A moment gazed adown the dale,
A moment snutf'd the tainted gale,
A moment listened to the cry,
That thicken'd as the chase drew nigh;
Then, as the foremost foes appeared,
With one brave bound the copse he clear'd
And, stretching forward free and far,
Sought the wild heaths of Uam-Var."

And yet some stupid people will ask if Scott was a poet! Even Landseer never painted anything finer or truer to the life than that word-painting of Scott's. Every one admits that Homer was a poet: well, then, search the Iliad, point out anything better, or anything, entre nous, quite as good, and when you have found it, please let us know, and we promise to reperuse the passage, with every attention and care, in the original of Homer himself, as well as in the translations of Pope, Cowper, and Elackie; and if you are right and we are wrong, we shall not hesitate to confess it, and humbly cry peccavi. Meantime we shall continue steadfast in our belief that Scott is a poet, and not only a poet, but a poet of the highest order ; more " Homeric," too, than any other poet you can name, cither of the present or past century; and that Mr. Gladstone has had the good sei se and penetration to discover this, and the courage to avow it, is one, and not the least, of many things which make us have a lining for that distinguished statesman and scholar.

A lady, to whom we are indebted for numberless obligations of a like nature, has sent us a copy of an old Gaelic lullaby or baby-song, the composition of which must clearly be referred to the days when cattle-lifting forays and spuilzies of every description were in high fashion and favour with the gentlemen of the north—

"When tooming faulds, or 8weeping of a glen,
Had still been held the deed of gallant men."

It is in many respects so curious that we venture on a translation of it. Attached to it is a very pretty air, low and soft and subdued as a lullaby air should be, though consisting but of a single part, as was always the case with such compositions, unlike ordinary songs, which generally had two parts, and admitted of endless variations, according to the taste and vocal capabilities of the singer. It is proper to state that our version is not intended to be sung to the original air, for which the measure we have selected is unsuitable. Our only object has been to convey to the English reader the general sense, with something of the spirit and manner, of the original.

A Lullaby

"Hush thee, my baby-boy, hush thee to sleep,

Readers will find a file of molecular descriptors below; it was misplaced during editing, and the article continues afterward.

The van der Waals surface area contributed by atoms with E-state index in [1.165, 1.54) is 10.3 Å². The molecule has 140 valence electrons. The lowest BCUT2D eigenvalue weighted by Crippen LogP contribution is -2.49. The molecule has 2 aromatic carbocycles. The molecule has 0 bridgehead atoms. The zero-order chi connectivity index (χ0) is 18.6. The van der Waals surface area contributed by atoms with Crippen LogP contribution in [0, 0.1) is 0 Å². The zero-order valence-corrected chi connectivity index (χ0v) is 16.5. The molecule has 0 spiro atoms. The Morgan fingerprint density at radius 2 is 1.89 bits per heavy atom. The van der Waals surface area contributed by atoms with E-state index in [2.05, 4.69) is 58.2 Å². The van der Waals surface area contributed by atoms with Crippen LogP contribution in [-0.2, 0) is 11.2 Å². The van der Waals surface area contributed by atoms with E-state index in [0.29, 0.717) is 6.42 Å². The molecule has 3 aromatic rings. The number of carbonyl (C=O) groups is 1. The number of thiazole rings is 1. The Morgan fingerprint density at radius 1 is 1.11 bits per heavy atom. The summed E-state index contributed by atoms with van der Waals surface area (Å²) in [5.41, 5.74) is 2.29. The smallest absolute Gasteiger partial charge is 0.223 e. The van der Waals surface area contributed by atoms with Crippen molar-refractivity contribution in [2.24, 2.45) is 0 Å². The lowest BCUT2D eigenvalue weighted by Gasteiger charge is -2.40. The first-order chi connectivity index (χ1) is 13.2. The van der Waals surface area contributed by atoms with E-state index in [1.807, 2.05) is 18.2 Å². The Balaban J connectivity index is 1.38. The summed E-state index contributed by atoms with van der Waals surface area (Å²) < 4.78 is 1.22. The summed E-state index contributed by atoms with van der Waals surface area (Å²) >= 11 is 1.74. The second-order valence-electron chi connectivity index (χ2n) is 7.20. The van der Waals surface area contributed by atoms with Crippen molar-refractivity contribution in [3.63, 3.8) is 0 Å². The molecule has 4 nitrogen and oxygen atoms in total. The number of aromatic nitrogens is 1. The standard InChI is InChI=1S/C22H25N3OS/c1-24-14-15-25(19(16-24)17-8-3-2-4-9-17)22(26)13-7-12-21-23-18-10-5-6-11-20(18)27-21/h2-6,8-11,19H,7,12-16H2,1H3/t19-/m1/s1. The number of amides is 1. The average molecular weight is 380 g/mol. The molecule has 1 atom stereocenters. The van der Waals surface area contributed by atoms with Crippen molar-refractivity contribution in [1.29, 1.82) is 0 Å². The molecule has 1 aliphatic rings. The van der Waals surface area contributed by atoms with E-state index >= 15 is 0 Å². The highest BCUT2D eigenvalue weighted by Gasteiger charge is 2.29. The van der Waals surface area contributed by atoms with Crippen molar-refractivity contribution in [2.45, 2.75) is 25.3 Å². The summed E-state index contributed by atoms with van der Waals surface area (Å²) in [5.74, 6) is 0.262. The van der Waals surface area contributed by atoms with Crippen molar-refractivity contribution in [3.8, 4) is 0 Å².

Soft in my bosom laid, why should'st thou weep;
Hush thee, my pretty babe, why should'st thou fear,
Well can thy father wield broadsword and spear.

"Lullaby, lullaby, hush thee to rest,
Snug in my arms as a bird in its nest;
Sweet be thy slumbers, boy, dreaming the while
A dream that shall dimple thy cheek with a smile.

"Helpless and weak as thou 'rt now on my knee,
My eaglet shall yet spread his wings and be free—
Free on the mountain side, free in the glen,
Strong-handed, swift-footed, a man among men !

"Then shall my dalt' bring his muim' a good store
Of game from the mountain and fish from the shore;
Cattle, and sheep, and goats—graze where they may—
 dalta will find ere the dawn of the day.

''Thy father and uncles, with target and sword,
Will back each bold venture by ferry and ford;
From thy hand I shall yet drain a beaker of wine,
And the toast shall be—
Health and the lowing of kine I

"Then rest thee, my foster-son, sleep and be still,
The first star of night twinkles bright on the hill;
My brave boy is sleeping—kind angels watch o'er him,
And safe to the light of the morning restore him.
Lullaby, lullaby, what should he fear,
"Well can his father wield broadsword and spear!"

To the proper understanding of this curious composition, a few wurds of comment and elucidation may he necessary. The lullaby must be understood as sung by a foster-mother to her foster-son, the Gaelic words from which the exigencies of verse oblige us to retain in our paraphrase. In lulling her charge to sleep, the foster-mother fondly anticipates the time when the boy on her knee shall have become a full-grown and perfect man; her beau-ideal of a perfect man, observe, being that, like the heroes of ancient song, he should be brawny limbed, strong of hand, and swift of foot, able and willing at all risks to seize and appropriate his neighbour's goods, especially his cattle, whenever necessity—an empty larder—or honour urged him to the adventure. The coolness wTith which the old lady commits her foster-son to the immediate care and guardianship of the heavenly powers, in the self-same breath in which she hopes and believes that he will, when he becomes a man, prove an active and expert thief—a stealer of beeves from the pastures of neighbouring tribes, in utter defiance of the decalogue—is ludicrous in the extreme. To understand it aright, we must recollect that in former times it was accounted not only lawful but honourable among hostile tribes to commit depredations on one another; and as hostility among the clans was the rule rather than the exception, every species of depredation was practised,— cattle-lifting raids, however, heing accounted the most honourable of all, and in the conduct of which the best gentlemen of the clan might without a blush take an active part. The "lowing of kine," geumnaich bha, occurring in this lullaby, was an old toast of the cattle-lifting times, that the late Dr. Macfarlane of Arrochar told us, he himself had often heard when a young man at baptismal feasts and bridals on Loch Lomond side. The secret of it is this : The geumnaich, or "lowing," implied that the cattle were strangers to the glen, whilst those that belonged to the glen itself, and were the bona fide property of the clan, if such there were, were quiet and staid and well-behaved, as decent cattle should be. The cattle "stolen or strayed," as the advertisements have it, "lowed," and were troublesome; while those born and bred in the glen were content to graze in peace, and to "low" only when they deemed it absolutely necessary. "The lowing of kine," therefore, was a toast that meant neither more nor less than success to the cattle-lifting trade ! As ancient Pistol says—

" ' Convey,' the wise it caJL ' Steal!' foh, a fico for the phrase.